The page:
Strong positive correlations were found between both shear bond strength and shear fatigue strength and the surface roughness. For GP, the Ra was not influenced by the different application times and was significantly higher than those of other tested adhesives, except that of SU-treated enamel for 20 seconds. Topographic images of GP-treated enamel, regardless of the application time, showed a demineralized enamel surface with enamel prisms or microirregularities of hydroxyapatite crystals. The pH of GP (1.5) was lower than the other tested adhesives (2.3-2.7), which may contribute to the enamel bond fatigue strength of GP and Ra of GP-treated enamel even with reduced application times. In addition, GP contains 4-methacryloxyethyl trimellitic acid (4-MET) and 10-methacryoyloxydecyl dihydrogen thiophosphate (10-MDTP) as functional monomers in addition to 10-methacryoyloxydecyl dihydrogen phosphate (10-MDP). The former two monomers are acidic, and it has been reported that 4-MET forms strong chemical bonds with calcium-containing substrates such as enamel33 (10-MDTP reportedly forms chemical bonds to metal substrates,34 a property that was probably not important in this study). The other tested universal adhesives (SU, CU, and AU) contained only a single acidic functional monomer (10-MDP), which suggests that the presence of multiple acidic functional monomer types is beneficial for enamel bonding. However, as manufacturers do not release specific information on the concentration of acidic functional monomers, it is impossible to rule out the possibility that GP simply has a higher concentration of acidic functional monomers and that the variety of types is not important in this context.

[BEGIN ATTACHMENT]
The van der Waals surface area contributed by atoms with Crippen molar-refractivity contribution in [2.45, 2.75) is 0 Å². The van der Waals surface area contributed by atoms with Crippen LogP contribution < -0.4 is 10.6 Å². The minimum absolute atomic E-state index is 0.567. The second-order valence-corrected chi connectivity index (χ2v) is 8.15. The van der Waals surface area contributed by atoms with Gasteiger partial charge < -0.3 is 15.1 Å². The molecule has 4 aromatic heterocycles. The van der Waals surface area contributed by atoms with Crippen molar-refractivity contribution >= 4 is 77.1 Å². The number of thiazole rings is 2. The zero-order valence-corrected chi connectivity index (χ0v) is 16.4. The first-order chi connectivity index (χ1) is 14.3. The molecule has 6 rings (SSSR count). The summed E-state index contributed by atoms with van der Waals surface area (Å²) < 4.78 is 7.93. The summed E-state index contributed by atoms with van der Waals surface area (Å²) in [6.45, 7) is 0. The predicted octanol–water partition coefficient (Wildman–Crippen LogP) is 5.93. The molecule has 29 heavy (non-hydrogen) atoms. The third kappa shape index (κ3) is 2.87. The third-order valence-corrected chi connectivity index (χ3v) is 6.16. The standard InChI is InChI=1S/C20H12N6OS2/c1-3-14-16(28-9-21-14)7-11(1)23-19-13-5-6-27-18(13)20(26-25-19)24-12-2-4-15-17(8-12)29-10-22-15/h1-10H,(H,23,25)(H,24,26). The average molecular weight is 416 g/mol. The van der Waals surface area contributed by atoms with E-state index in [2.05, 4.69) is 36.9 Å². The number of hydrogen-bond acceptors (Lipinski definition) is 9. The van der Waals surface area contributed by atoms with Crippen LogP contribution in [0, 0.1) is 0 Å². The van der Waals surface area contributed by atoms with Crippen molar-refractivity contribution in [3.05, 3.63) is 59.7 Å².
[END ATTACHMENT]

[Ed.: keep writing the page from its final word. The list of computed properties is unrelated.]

For CU, the Ra of treated enamel was not influenced by increasing the application time (similar to GP), but the Ra was significantly lower than all groups of GP and the 20-second group of AU and SU. Topographic images (Figure 3) of CU-treated enamel showed weaker demineralization compared to all groups of GP-treated enamel and the 20-second group of AU- and SU-treated enamel (periodic grooves on the enamel surfaces from grinding are visible) and revealed no application time-dependent morphological differences. CU includes a new hydrophilic amide monomer that purportedly is a key technological factor in the development of rapid bonds. This new hydrophilic amide monomer rapidly permeates tooth substrates due to its higher hydrophilicity, which eliminates chairside waiting time. It also shows a higher degree of polymerization than 2-hydroxyethyl methacrylate, reducing water absorption, which is important to bond durability. CU also includes a new integrated photoinitiator chemistry, also used in Clearfil SE Bond 2, that may provide more free radicals and lead to higher monomer conversion rates.35 These factors may explain the higher bond fatigue durability of CU with reduced application times, even with lower Ra values and weaker demineralization, compared to all groups of GP and the 20-second group of SU. CU and GP could therefore be interpreted as demonstrating fundamentally different successful approaches (more acidic functional monomers vs rapid penetration and higher monomer polymerization rate, respectively) to the development of universal adhesives. It is an open question as to whether their combined integration might lead to further improvements.
Naively, an increase in shear bond strength and shear fatigue strength could be associated with an increase in geometric surface area. However, the geometric surface area of universal adhesive–treated enamel was not influenced by different application times for any of the adhesives tested. In addition, there was no correlation between the shear bond strength or shear fatigue strength and surface area of enamel surfaces treated with the universal adhesives. Therefore, the geometric surface area alone of universal adhesive–treated enamel does not seem to be an important factor for bond fatigue strength. Based on the results of Ra values and surface areas, the second null hypothesis that the application time to enamel would not influence the surface roughness was partially rejected.